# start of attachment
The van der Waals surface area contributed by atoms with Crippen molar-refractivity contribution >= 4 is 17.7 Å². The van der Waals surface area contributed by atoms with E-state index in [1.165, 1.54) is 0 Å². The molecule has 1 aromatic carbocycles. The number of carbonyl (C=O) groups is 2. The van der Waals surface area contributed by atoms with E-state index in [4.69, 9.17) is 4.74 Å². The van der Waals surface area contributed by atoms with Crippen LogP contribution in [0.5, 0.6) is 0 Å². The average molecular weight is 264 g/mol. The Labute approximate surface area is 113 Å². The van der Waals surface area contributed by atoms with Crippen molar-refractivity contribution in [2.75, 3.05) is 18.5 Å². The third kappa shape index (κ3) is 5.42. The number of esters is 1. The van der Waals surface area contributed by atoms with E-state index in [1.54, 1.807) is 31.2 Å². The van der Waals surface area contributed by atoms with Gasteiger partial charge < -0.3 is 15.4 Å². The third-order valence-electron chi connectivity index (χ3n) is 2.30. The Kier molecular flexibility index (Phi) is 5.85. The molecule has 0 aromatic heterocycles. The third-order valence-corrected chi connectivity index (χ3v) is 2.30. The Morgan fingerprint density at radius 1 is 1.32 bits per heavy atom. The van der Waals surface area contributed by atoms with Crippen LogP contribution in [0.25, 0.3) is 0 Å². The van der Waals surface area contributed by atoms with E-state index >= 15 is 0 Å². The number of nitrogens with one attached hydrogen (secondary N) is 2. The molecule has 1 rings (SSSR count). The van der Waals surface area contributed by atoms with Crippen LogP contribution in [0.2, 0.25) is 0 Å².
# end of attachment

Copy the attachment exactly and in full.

The van der Waals surface area contributed by atoms with Crippen molar-refractivity contribution >= 4 is 17.7 Å². The van der Waals surface area contributed by atoms with E-state index in [1.165, 1.54) is 0 Å². The molecule has 1 aromatic carbocycles. The number of carbonyl (C=O) groups is 2. The van der Waals surface area contributed by atoms with E-state index in [4.69, 9.17) is 4.74 Å². The van der Waals surface area contributed by atoms with Crippen LogP contribution in [0.5, 0.6) is 0 Å². The average molecular weight is 264 g/mol. The Labute approximate surface area is 113 Å². The van der Waals surface area contributed by atoms with Crippen molar-refractivity contribution in [2.75, 3.05) is 18.5 Å². The third kappa shape index (κ3) is 5.42. The number of esters is 1. The van der Waals surface area contributed by atoms with E-state index in [1.54, 1.807) is 31.2 Å². The van der Waals surface area contributed by atoms with Gasteiger partial charge < -0.3 is 15.4 Å². The third-order valence-electron chi connectivity index (χ3n) is 2.30. The Kier molecular flexibility index (Phi) is 5.85. The molecule has 0 aromatic heterocycles. The third-order valence-corrected chi connectivity index (χ3v) is 2.30. The Morgan fingerprint density at radius 1 is 1.32 bits per heavy atom. The van der Waals surface area contributed by atoms with Crippen LogP contribution in [0.25, 0.3) is 0 Å². The van der Waals surface area contributed by atoms with E-state index >= 15 is 0 Å². The number of nitrogens with one attached hydrogen (secondary N) is 2. The molecule has 1 rings (SSSR count). The van der Waals surface area contributed by atoms with Crippen LogP contribution in [0.2, 0.25) is 0 Å².